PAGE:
Books by Elizabeth Baguley

JUST LIKE BROTHERS by Elizabeth Baguley
Released: March 1, 2018

"A sweet interspecies idyll. (Picture book. 4-8)"
Baguley and Blanz deal with complex themes of difference, inclusion, and acceptance in a simple way. Read full book review >
READY, STEADY, GHOST! by Elizabeth Baguley
Released: Aug. 5, 2014

"A cotton-candy puff of a story: sweet but entirely insubstantial. (Picture book. 3-5)"
Gilbert watches the big ghosts float off to be-spook dark, creepy forests and towering castles, but he decides to find a homey, cozy house to haunt instead. Read full book review >
PIGEON POOP by Elizabeth Baguley
Released: Sept. 1, 2012

"Even young children will find this, at best, a short-term solution, but in the end, at least it leaves both the townsfolk and the guano-gusher itself happy. (Picture book. 5-7)"
Unlikely resolution notwithstanding, this thoroughly poopiferous tale of a pigeon with an outsized alimentary issue will leave readers wiping their…eyes from laughter. Read full book review >
A LONG WAY FROM HOME by Elizabeth Baguley
Released: Sept. 1, 2008

Noah the bunny feels "squished and squashed by the sleepy rabbits" in his burrow, so into the night he goes. An albatross takes him to the frozen North where he plays in the snow and then sleeps, splendidly alone, in an ice cave. But when he wakes up cold, all he wants is to be back in his burrow—will he be able to get home? Is there really any doubt? Chapman delivers one of her trademark adorable little animals endowed with a Disney-esque range of expressions. The icy-blue palette of the North stands in sharp and effective contrast to the cozy browns of the burrow in this mild flight of fancy. (Picture book. 3-6)Read full book review >
THE LITTLE LOST ROBIN by Elizabeth Baguley
Released: Oct. 1, 2007

An unusual friendship survives a wintry storm. Hare is old and stiff and no longer dances under the moon. But his bird friends, whom he feeds each day, can still entice him to tap his toes when they sing. A lonely winter stretches out in front of Hare as they fly away with the cool breezes. But surprisingly, the bold little robin has stayed behind, singing songs that are reminiscent of summer. The two friends grow ever closer throughout the autumn. When a winter storm hits, Hare worries all through the night about Robin. In the morning, he drags Robin's downed tree back to his burrow, props it up in the snow and helps her rebuild her nest. The neighbors enjoy each other's company, and Hare dances once again under the moonlight to Robin's songs. Macnaughton's gorgeous artwork fills the pages with forest colors and gentle animals. The friendship between Hare and Robin is more than apparent from their facial expressions and tender actions. But while the story is sweet, readers are left with a slightly unfinished feeling, wondering why Robin stayed behind, and what the future holds for old Hare. (Picture book. 3-7)Read full book review >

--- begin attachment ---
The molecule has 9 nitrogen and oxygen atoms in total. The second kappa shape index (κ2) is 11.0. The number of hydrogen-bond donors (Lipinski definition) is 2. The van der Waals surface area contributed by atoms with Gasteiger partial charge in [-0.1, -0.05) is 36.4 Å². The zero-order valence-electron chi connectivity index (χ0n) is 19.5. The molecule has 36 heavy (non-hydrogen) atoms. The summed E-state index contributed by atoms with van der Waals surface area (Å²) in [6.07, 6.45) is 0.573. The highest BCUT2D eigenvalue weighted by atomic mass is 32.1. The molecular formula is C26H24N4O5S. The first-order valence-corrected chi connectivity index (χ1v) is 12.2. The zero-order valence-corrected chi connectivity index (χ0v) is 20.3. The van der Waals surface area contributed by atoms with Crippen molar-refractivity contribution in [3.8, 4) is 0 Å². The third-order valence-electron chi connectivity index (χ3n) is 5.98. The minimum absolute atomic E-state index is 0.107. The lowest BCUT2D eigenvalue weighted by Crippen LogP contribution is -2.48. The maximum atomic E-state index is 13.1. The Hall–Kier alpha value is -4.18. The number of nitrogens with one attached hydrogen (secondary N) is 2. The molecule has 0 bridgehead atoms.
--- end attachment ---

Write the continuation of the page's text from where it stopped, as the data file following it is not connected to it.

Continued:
MEGGIE MOON by Elizabeth Baguley
Released: July 1, 2005

An intrepid girl teaches junkyard bullies that girls are clever, creative and fun. Along the way, readers learn a valuable lesson on the joys of recycling. Digger and Tiger's domain is the ominous sounding "Yard," a place of scrap heaps and discarded objects. Into this territory enters Meggie Moon, who is not at all cowed by the duo's disparaging remarks. Baguley's playful, descriptive language saves the characters from being flat and one-dimensional: The boys go "together like a garbage can and its lid," while her wryly understated reflection on Meggie's gargantuan imagination is, "Meggie had ideas." Meggie's ideas are indeed grand; she woos the boys with ingeniously constructed race cars and fabulous forts. Finally, Meggie leaves, but in her wake she plants the seed of creativity, leaving the boys bursting with plans. Mabire's cartoon-like illustrations offer their own measure of inventiveness. Slyly poking holes in the theory that tough boys and smart girls can't find a common meeting ground, Baguley's hearty tale will set imaginations sailing. (Picture book. 4-8)Read full book review >